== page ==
Many struggling shopping malls are trying to find salvation by going small—in their purchasers, sales prices and, in some cases, size.
As the nation's largest mall owners sell off or give up their most-troubled properties—dogged by deteriorating neighborhoods, newer rivals and online sales—smaller real-estate companies are snapping them up at discount prices and trying to find ways to pull them out their death spirals. Sometimes, that involves demolition.
It is a high-risk turnaround game that is gaining favor among local companies and small specialists that are gambling they know local markets well enough to succeed where the big guns failed.
According to Real Capital Analytics, 48 of the 201 U.S. malls that traded hands since early 2010 were sold out of "troubled" situations, most often involving delinquent mortgages. In most cases, the value of those properties fell so sharply that they were sold for much less than was owed on them. In the past year, malls with defaulted mortgages were sold at prices amounting to an average of 63% of their mortgage balances, according to Real Capital.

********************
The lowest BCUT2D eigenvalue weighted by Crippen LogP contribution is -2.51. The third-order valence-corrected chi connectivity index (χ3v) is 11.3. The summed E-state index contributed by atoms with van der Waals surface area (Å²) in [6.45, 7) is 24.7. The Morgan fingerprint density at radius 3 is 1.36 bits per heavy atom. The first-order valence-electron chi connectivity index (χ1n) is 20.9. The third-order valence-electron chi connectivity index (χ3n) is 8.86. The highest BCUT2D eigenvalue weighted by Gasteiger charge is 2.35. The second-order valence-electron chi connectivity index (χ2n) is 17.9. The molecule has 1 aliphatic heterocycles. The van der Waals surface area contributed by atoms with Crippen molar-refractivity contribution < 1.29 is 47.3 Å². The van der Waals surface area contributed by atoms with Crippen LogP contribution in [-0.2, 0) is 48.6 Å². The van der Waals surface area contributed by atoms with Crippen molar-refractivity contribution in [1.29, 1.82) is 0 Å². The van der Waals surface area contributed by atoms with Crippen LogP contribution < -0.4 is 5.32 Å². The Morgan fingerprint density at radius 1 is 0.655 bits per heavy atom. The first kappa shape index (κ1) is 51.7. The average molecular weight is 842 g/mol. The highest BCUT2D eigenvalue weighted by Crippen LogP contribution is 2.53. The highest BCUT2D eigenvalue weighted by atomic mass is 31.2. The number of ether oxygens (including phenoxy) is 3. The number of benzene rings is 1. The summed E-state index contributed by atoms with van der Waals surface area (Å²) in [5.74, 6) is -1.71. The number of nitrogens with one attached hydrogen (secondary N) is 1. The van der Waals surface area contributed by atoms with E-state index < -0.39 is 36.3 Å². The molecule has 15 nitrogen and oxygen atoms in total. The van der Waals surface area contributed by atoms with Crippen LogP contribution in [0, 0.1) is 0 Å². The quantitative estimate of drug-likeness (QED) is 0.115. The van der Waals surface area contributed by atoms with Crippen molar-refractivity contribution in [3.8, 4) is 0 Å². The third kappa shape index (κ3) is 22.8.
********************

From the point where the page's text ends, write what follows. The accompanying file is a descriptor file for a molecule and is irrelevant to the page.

"These mall transactions show that investors now are interested in higher risk but potentially higher yielding retail investments in the U.S.," said Ben Carlos Thypin, Real Capital's director of market analysis.
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Ben Carlos Thypin
I am currently the co-founder of Quantierra, the world's first data driven real estate brokerage and investment manager. In my former life as Director of Market Analysis at Real Capital Analytics, I worked with press outlets large and small to provide them with great data and insightful commentary. Here are some of the results of this collaboration. For the rest, please check out the News Archive.
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